• Junior doctor training breeds insecurity: we are constantly moving and constantly forced to anticipate our need for validation from other staff (multi-consultant reports, TAB/MSF assessments….). To add fuel to this fire we often feel victimised by media and this situation is not at all helped by the current climate of DDRB induced uncertainty. I felt vulnerable. I was unsure of myself and so I felt defensive; this was nothing to do with the PA I worked with.
  • Anticipating conflict when it comes to scrutinising everything a PA asks me to sign is not the same as there actually being conflict. It was perfectly ok for me to ask a PA to explain themselves in this context. I have to be honest and say that there were times when one specific PA I worked with seemed to resent this, but I got on with it and did what was right for the patient; team work in the NHS is full of potential for uncomfortable exchanges; whether it’s between a midwife and an obstetrician, nurse specialist and an SpR or a PA and an SHO. There really was no reason to carry any chip around on my shoulder in relation to this member of the team specifically.
  • It was ok for me not to completely trust in the PA in the beginning. Trust requires a relationship and once I started to make an effort to cultivate working relationships with individual PAs, rather than having everything overshadowed by my skepticism about the profession, things became a whole lot easier.

A consultant at that hospital told me ‘every member of a team is useful, that is what the NHS is all about’ – now I know that is a fairly broad statement, which many will pass off as a platitude, but for some reason it struck a cord.

Every member of the team is useful.

I know my own coming to terms with the PA role doesn’t answer lots of questions about where things are heading for the NHS. So yes, there are several things that for me remain topical:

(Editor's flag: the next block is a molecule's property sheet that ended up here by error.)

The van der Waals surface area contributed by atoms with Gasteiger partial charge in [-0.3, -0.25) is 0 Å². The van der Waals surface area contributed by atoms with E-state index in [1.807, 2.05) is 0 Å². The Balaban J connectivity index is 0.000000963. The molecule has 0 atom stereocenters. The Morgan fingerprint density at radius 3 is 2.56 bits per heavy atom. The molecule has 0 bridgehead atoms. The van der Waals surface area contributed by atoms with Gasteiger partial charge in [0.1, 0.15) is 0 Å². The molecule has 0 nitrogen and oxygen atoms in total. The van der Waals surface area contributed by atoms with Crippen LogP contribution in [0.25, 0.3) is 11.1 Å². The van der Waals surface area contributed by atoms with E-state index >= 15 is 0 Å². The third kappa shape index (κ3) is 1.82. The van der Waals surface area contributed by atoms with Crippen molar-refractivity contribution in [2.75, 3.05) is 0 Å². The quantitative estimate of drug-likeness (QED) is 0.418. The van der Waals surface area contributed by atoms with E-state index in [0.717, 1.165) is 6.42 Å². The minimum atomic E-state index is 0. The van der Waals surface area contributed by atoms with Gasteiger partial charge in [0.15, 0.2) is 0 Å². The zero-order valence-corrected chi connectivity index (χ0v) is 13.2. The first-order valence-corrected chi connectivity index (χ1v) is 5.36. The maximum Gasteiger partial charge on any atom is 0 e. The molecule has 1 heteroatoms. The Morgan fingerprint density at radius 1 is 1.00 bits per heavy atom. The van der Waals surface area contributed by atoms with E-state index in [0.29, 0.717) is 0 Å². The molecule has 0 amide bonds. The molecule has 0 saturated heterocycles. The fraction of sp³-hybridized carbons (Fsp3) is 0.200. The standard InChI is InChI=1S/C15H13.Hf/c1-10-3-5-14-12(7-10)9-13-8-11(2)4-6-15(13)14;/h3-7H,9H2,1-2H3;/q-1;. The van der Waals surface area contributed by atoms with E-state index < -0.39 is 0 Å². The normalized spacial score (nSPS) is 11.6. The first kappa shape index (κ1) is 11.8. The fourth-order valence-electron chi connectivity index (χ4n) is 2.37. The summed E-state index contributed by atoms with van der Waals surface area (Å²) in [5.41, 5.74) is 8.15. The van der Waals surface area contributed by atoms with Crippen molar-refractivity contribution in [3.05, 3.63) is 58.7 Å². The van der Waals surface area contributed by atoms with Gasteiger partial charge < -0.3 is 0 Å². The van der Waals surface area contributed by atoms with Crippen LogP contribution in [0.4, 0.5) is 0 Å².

• I strongly believe that PAs require mandatory regulation and licensing. Patients depend on the NHS to be as sure as they can that the care they are offering is in the very least safe. For this to happen there needs to be appropriate licensing. I have yet to meet a PA who does not feel the exact same.
  • I believe that a significant number of PAs would serve the NHS, and their potential, much better if they spent two more years at university and got a postgraduate medical qualification. I can’t help feeling that investment to create more home-grown doctors would be a better option for the NHS as a whole. But it would be more expensive, astronomically more so…..and can we afford it?
  • I don’t feel like the potential of PAs will be adequately met in the long-term. I feel their lack of scope for progression means we may find PAs pushing into roles which are not necessarily appropriate. You simply can’t stop an engaged, hard working PA who has spent years in the NHS from acquiring extremely valuable high-level skills within the context of healthcare delivery. I don’t believe that this fact has been adequately thought through or planned for. This view may of course just be coloured by the fact that as a junior doctor who is constantly aspiring to be a senior doctor at the top of my profession, I struggle to comprehend the mindset of wanting to be in a job which such limited progression. this makes me skeptical, but of course does not necessarily make me right. There are after all lots of perfectly satisfied people in the world working jobs with similar limited avenues for progression.
  • I am apprehensive about why PAs should need prescribing rights. I don’t understand where this fits within the context of their role and how that would make their value different from that of a doctor. I think this issue in particular requires more open dialogue so that if prescribing rights are granted, doctors feel secure with the situation. Doctors need to be able to ask questions and have them answered honestly…after all, this is a new role within our ranks – why would we already understand it? Of course we have questions.

The bottom line is, I have delivered high quality care to my patients with the help of PAs…and they did not ‘replace’ any doctors at that hospital.  That is my experience. Can I say I have liked every single PA I have worked with in the last two years? Of course not. But then I wouldn’t say that about every doctor, nurse, health care attendant or ward-clerk either.